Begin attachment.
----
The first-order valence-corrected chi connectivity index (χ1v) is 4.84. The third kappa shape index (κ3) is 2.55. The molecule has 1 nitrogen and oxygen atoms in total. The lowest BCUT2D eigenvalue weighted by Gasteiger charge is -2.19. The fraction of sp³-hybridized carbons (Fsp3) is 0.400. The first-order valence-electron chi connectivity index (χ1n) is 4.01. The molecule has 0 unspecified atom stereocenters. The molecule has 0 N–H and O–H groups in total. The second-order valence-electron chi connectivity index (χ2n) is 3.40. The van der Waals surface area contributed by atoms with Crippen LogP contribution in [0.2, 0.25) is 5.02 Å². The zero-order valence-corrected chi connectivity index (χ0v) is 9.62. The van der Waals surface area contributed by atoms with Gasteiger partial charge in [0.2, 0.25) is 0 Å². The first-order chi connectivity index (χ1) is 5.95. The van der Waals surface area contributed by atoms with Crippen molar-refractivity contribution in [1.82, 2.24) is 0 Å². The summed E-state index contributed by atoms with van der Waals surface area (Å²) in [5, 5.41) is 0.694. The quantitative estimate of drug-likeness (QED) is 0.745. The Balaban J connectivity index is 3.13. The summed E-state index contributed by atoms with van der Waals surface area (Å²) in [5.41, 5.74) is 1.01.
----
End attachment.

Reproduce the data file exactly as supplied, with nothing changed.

The first-order valence-corrected chi connectivity index (χ1v) is 4.84. The third kappa shape index (κ3) is 2.55. The molecule has 1 nitrogen and oxygen atoms in total. The lowest BCUT2D eigenvalue weighted by Gasteiger charge is -2.19. The fraction of sp³-hybridized carbons (Fsp3) is 0.400. The first-order valence-electron chi connectivity index (χ1n) is 4.01. The molecule has 0 unspecified atom stereocenters. The molecule has 0 N–H and O–H groups in total. The second-order valence-electron chi connectivity index (χ2n) is 3.40. The van der Waals surface area contributed by atoms with Crippen LogP contribution in [0.2, 0.25) is 5.02 Å². The zero-order valence-corrected chi connectivity index (χ0v) is 9.62. The van der Waals surface area contributed by atoms with Gasteiger partial charge in [0.2, 0.25) is 0 Å². The first-order chi connectivity index (χ1) is 5.95. The van der Waals surface area contributed by atoms with Crippen molar-refractivity contribution in [1.82, 2.24) is 0 Å². The summed E-state index contributed by atoms with van der Waals surface area (Å²) in [5, 5.41) is 0.694. The quantitative estimate of drug-likeness (QED) is 0.745. The Balaban J connectivity index is 3.13. The summed E-state index contributed by atoms with van der Waals surface area (Å²) in [5.41, 5.74) is 1.01.